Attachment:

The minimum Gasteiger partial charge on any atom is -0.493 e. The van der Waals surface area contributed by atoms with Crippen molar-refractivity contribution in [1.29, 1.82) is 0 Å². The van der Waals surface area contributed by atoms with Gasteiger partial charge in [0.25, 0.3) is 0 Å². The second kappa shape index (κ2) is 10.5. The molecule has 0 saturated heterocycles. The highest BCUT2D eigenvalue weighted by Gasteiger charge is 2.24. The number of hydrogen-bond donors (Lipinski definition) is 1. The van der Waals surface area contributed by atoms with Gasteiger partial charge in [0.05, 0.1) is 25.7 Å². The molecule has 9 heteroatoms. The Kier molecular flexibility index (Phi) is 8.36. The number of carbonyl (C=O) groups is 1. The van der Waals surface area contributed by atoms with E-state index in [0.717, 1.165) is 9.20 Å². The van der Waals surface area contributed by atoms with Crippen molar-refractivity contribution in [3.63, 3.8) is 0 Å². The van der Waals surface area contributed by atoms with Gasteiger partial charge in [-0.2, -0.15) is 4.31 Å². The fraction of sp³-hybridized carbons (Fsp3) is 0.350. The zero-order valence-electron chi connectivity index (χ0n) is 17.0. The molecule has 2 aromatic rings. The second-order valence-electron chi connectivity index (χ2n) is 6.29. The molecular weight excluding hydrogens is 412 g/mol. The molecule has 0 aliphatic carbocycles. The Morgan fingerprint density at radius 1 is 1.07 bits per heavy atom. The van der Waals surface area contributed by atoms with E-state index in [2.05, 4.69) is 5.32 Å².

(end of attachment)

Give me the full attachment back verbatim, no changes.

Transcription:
The minimum Gasteiger partial charge on any atom is -0.493 e. The van der Waals surface area contributed by atoms with Crippen molar-refractivity contribution in [1.29, 1.82) is 0 Å². The van der Waals surface area contributed by atoms with Gasteiger partial charge in [0.25, 0.3) is 0 Å². The second kappa shape index (κ2) is 10.5. The molecule has 0 saturated heterocycles. The highest BCUT2D eigenvalue weighted by Gasteiger charge is 2.24. The number of hydrogen-bond donors (Lipinski definition) is 1. The van der Waals surface area contributed by atoms with Gasteiger partial charge in [0.05, 0.1) is 25.7 Å². The molecule has 9 heteroatoms. The Kier molecular flexibility index (Phi) is 8.36. The number of carbonyl (C=O) groups is 1. The van der Waals surface area contributed by atoms with E-state index in [0.717, 1.165) is 9.20 Å². The van der Waals surface area contributed by atoms with Crippen molar-refractivity contribution in [3.63, 3.8) is 0 Å². The van der Waals surface area contributed by atoms with Gasteiger partial charge in [-0.2, -0.15) is 4.31 Å². The fraction of sp³-hybridized carbons (Fsp3) is 0.350. The zero-order valence-electron chi connectivity index (χ0n) is 17.0. The molecule has 2 aromatic rings. The second-order valence-electron chi connectivity index (χ2n) is 6.29. The molecular weight excluding hydrogens is 412 g/mol. The molecule has 0 aliphatic carbocycles. The Morgan fingerprint density at radius 1 is 1.07 bits per heavy atom. The van der Waals surface area contributed by atoms with E-state index in [2.05, 4.69) is 5.32 Å².